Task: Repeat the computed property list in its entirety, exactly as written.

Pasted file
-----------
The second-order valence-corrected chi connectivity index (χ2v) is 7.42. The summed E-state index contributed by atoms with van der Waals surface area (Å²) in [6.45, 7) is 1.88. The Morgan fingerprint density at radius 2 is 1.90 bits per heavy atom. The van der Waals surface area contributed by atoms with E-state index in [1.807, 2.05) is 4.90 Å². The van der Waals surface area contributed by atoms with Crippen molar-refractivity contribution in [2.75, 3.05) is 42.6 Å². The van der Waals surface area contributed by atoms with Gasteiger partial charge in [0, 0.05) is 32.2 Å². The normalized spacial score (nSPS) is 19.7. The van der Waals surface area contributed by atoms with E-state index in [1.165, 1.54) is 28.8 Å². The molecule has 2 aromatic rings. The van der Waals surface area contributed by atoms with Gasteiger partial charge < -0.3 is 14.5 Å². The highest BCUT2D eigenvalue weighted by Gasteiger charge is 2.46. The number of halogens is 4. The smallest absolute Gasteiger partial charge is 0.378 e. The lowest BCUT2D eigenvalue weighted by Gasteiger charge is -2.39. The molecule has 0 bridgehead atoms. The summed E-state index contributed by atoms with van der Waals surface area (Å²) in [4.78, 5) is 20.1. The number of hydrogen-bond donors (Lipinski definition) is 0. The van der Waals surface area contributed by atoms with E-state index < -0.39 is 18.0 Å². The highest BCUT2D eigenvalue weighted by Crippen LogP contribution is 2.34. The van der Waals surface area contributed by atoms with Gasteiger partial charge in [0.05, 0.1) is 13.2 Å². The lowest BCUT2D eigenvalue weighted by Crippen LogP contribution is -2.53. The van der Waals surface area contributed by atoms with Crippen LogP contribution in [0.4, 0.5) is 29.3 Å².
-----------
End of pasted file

The second-order valence-corrected chi connectivity index (χ2v) is 7.42. The summed E-state index contributed by atoms with van der Waals surface area (Å²) in [6.45, 7) is 1.88. The Morgan fingerprint density at radius 2 is 1.90 bits per heavy atom. The van der Waals surface area contributed by atoms with E-state index in [1.807, 2.05) is 4.90 Å². The van der Waals surface area contributed by atoms with Crippen molar-refractivity contribution in [2.75, 3.05) is 42.6 Å². The van der Waals surface area contributed by atoms with Gasteiger partial charge in [0, 0.05) is 32.2 Å². The normalized spacial score (nSPS) is 19.7. The van der Waals surface area contributed by atoms with E-state index in [1.165, 1.54) is 28.8 Å². The molecule has 2 aromatic rings. The van der Waals surface area contributed by atoms with Gasteiger partial charge < -0.3 is 14.5 Å². The highest BCUT2D eigenvalue weighted by Gasteiger charge is 2.46. The number of halogens is 4. The smallest absolute Gasteiger partial charge is 0.378 e. The lowest BCUT2D eigenvalue weighted by Gasteiger charge is -2.39. The molecule has 0 bridgehead atoms. The summed E-state index contributed by atoms with van der Waals surface area (Å²) in [4.78, 5) is 20.1. The number of hydrogen-bond donors (Lipinski definition) is 0. The van der Waals surface area contributed by atoms with E-state index < -0.39 is 18.0 Å². The highest BCUT2D eigenvalue weighted by Crippen LogP contribution is 2.34. The van der Waals surface area contributed by atoms with Gasteiger partial charge in [0.05, 0.1) is 13.2 Å². The lowest BCUT2D eigenvalue weighted by Crippen LogP contribution is -2.53. The van der Waals surface area contributed by atoms with Crippen LogP contribution in [0.4, 0.5) is 29.3 Å².